Default Looking after knee joints (was: Cops attack CM cyclists withMaglites)

Andrew Swan wrote in message
...
And having just got a job 7km down the road intend on using my new

bike
as long as my noisy knee joints will let me.


Good on you. From my own experience and what I've read, you can
drastically reduce the likelihood of knee problems if you:


Thanx, reset the seat straight after buying it, I find the mountain bike a
heap better on the back as well, will try the pedal faster theory, though I
gave up "lugging" up hills a long time ago, the extra low gears make things
easier.

Pat
Brisbane, Australia
http://homepage.powerup.com.au/~mangey/


  #35  
Old July 13th 03, 08:21 AM
Mick D
external usenet poster
 
Posts: n/a
Default Looking after knee joints (was: Cops attack CM cyclists with Maglites)

Good on you. From my own experience and what I've read, you can
drastically reduce the likelihood of knee problems if you:

(1) set your saddle at the right height (a good rule of thumb is that
with the pedal at the bottom of the stroke and your heel on the pedal
[i.e. not the normal riding position], your leg should just be fully
extended), unlike the "BMX bandits" you see with their knees around
their ears. Most riders in the general public (RITGP) have their saddles
too low; only a few have them too high (you can tell because when viewed
from behind, their pelvises rock from side to side - get a friend to
check you out).

(2) use a low gear and pedal faster, rather than pedalling slowly in a
higher gear as many RITGP do. It results in the same bike speed and
therefore the same amount of energy expended, the difference is that
there's less load on your joints (esp. knees), which is better for them
even though they are bending and straightening more often. Racers
typically pedal at 90rpm upwards, but anything from 70rpm upwards is a
good start (you don't need a special speedo with the cadence feature,
just count the rotations of one leg for a minute). The other benefit is
that the faster you train your legs to spin, the more endurance you will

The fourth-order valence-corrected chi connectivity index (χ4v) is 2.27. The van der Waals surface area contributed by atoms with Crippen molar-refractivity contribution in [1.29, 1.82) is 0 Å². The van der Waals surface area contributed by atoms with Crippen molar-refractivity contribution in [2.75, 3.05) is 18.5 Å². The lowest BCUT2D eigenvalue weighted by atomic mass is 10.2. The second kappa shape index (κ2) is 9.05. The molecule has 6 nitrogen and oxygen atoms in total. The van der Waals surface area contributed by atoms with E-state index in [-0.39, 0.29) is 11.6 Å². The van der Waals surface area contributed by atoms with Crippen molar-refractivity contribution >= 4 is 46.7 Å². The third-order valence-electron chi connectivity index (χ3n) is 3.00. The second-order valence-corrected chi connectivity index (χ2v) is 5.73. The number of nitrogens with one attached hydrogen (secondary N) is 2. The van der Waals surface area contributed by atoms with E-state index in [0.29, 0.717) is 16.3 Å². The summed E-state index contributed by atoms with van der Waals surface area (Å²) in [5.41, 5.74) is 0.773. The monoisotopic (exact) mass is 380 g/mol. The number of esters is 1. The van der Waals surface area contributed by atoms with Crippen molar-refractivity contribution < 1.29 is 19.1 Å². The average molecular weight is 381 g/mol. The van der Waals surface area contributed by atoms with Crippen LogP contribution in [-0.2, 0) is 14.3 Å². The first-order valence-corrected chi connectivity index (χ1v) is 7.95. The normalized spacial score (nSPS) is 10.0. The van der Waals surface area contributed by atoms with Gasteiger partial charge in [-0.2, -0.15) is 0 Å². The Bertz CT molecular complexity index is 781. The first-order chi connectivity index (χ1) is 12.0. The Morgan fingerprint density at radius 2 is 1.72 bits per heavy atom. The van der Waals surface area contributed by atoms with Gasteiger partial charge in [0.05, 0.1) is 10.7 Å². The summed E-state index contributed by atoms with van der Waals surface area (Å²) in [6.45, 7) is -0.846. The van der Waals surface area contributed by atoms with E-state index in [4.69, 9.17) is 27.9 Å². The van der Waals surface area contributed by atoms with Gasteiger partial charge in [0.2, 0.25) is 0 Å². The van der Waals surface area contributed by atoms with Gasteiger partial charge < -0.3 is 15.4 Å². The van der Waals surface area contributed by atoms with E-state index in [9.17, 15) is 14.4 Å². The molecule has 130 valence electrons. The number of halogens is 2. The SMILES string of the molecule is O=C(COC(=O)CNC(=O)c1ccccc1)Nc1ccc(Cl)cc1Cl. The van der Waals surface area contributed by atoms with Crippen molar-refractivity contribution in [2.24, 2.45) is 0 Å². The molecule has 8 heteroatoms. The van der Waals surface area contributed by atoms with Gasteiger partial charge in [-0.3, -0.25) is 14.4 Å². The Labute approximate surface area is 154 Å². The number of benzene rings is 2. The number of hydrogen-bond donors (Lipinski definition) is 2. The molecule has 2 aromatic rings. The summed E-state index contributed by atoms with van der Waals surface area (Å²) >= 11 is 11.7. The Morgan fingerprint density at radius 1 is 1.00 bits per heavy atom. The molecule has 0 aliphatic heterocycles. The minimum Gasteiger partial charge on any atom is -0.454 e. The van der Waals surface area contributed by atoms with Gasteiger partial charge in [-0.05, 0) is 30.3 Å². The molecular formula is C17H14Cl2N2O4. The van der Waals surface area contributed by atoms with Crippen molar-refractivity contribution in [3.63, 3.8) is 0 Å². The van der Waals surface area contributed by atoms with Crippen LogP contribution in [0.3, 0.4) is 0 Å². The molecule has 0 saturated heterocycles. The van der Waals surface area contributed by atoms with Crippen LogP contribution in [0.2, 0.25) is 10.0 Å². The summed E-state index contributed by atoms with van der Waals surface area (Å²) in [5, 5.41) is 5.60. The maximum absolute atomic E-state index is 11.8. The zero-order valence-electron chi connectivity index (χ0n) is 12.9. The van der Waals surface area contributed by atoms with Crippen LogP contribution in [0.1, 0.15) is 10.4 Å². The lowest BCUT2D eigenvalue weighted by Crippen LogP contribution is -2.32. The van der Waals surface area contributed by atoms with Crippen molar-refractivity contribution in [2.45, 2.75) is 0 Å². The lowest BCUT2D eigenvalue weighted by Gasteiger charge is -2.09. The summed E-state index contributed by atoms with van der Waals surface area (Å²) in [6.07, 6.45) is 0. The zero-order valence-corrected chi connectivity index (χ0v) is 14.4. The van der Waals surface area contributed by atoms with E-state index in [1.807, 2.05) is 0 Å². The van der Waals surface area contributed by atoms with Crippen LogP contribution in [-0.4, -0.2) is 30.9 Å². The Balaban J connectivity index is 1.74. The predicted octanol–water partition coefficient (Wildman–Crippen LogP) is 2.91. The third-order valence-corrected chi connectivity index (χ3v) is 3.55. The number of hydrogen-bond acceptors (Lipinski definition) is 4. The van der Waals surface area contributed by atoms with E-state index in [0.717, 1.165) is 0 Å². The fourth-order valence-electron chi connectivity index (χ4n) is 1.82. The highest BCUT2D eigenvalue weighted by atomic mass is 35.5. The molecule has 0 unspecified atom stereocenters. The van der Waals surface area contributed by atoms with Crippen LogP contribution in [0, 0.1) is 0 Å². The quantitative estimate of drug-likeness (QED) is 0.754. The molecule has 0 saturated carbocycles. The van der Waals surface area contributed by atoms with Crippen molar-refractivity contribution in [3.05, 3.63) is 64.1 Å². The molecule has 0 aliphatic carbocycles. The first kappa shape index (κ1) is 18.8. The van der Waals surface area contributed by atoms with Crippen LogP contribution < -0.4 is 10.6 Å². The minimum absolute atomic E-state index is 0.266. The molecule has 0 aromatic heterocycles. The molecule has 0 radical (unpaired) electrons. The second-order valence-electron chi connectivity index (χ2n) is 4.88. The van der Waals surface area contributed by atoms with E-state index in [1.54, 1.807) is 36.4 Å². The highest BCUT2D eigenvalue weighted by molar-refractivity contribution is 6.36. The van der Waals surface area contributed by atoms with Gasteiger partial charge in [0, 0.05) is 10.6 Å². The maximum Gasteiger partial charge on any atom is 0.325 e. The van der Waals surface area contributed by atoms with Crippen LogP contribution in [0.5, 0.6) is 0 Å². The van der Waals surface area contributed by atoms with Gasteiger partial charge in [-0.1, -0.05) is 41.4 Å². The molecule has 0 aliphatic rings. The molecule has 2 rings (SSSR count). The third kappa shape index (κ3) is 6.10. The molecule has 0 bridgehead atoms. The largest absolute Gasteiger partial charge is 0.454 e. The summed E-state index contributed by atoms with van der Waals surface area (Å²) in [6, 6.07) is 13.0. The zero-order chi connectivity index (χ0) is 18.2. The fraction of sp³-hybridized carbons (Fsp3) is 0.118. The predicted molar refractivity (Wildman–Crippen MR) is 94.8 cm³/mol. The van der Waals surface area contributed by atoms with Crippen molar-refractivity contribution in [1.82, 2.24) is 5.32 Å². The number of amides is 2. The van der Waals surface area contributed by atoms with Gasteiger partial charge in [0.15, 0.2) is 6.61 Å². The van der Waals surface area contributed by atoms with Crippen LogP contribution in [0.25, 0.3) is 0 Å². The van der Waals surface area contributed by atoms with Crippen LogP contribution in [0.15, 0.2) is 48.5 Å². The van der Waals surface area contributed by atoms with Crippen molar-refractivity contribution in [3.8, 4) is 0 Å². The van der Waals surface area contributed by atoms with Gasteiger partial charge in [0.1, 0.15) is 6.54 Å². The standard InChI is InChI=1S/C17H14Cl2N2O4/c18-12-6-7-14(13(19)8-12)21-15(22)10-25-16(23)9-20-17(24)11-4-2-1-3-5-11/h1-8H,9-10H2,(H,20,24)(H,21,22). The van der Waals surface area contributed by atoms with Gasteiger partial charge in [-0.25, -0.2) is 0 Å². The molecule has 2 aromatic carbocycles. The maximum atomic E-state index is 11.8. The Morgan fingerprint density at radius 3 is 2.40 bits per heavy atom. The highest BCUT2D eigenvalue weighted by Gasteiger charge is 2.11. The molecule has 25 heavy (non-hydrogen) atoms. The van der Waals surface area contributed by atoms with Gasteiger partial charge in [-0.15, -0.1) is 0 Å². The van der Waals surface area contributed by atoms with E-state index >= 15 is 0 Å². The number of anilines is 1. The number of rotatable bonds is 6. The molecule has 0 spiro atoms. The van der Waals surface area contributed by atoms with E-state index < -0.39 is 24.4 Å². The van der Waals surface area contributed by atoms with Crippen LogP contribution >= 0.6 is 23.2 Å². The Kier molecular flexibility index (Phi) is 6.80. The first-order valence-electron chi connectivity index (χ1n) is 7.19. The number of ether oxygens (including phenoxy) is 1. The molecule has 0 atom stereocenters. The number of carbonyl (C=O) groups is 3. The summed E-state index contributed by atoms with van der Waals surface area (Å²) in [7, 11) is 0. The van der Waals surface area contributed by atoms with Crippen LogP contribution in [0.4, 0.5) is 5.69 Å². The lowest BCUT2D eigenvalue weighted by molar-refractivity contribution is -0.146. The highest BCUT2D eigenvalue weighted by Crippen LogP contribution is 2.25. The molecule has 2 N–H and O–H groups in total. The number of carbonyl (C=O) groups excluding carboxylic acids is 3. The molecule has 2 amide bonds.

develop and you will soon find yourself able to go faster (i.e. same leg
speed but in the next gear up) for the same perceived level of effort.
In other words, you get fitter faster.

HTH,

One more option that woeked well for a woman that had knee trouble and
writes cycling touring books for Lonely Planet was clip in pedals and shoes,
not cheap but if the above still doesn't cut it it might be worth looking
into. Yet to go there myself but from all accounts are very good.


  #36  
Old July 13th 03, 08:21 AM
Mick D
external usenet poster
 
Posts: n/a
Default Looking after knee joints (was: Cops attack CM cyclists with Maglites)

Good on you. From my own experience and what I've read, you can
drastically reduce the likelihood of knee problems if you:

(1) set your saddle at the right height (a good rule of thumb is that
with the pedal at the bottom of the stroke and your heel on the pedal
[i.e. not the normal riding position], your leg should just be fully
extended), unlike the "BMX bandits" you see with their knees around
their ears. Most riders in the general public (RITGP) have their saddles
too low; only a few have them too high (you can tell because when viewed
from behind, their pelvises rock from side to side - get a friend to
check you out).

(2) use a low gear and pedal faster, rather than pedalling slowly in a
higher gear as many RITGP do. It results in the same bike speed and
therefore the same amount of energy expended, the difference is that
there's less load on your joints (esp. knees), which is better for them
even though they are bending and straightening more often. Racers
typically pedal at 90rpm upwards, but anything from 70rpm upwards is a
good start (you don't need a special speedo with the cadence feature,
just count the rotations of one leg for a minute). The other benefit is
that the faster you train your legs to spin, the more endurance you will
develop and you will soon find yourself able to go faster (i.e. same leg
speed but in the next gear up) for the same perceived level of effort.
In other words, you get fitter faster.

HTH,

One more option that woeked well for a woman that had knee trouble and
writes cycling touring books for Lonely Planet was clip in pedals and shoes,
not cheap but if the above still doesn't cut it it might be worth looking
into. Yet to go there myself but from all accounts are very good.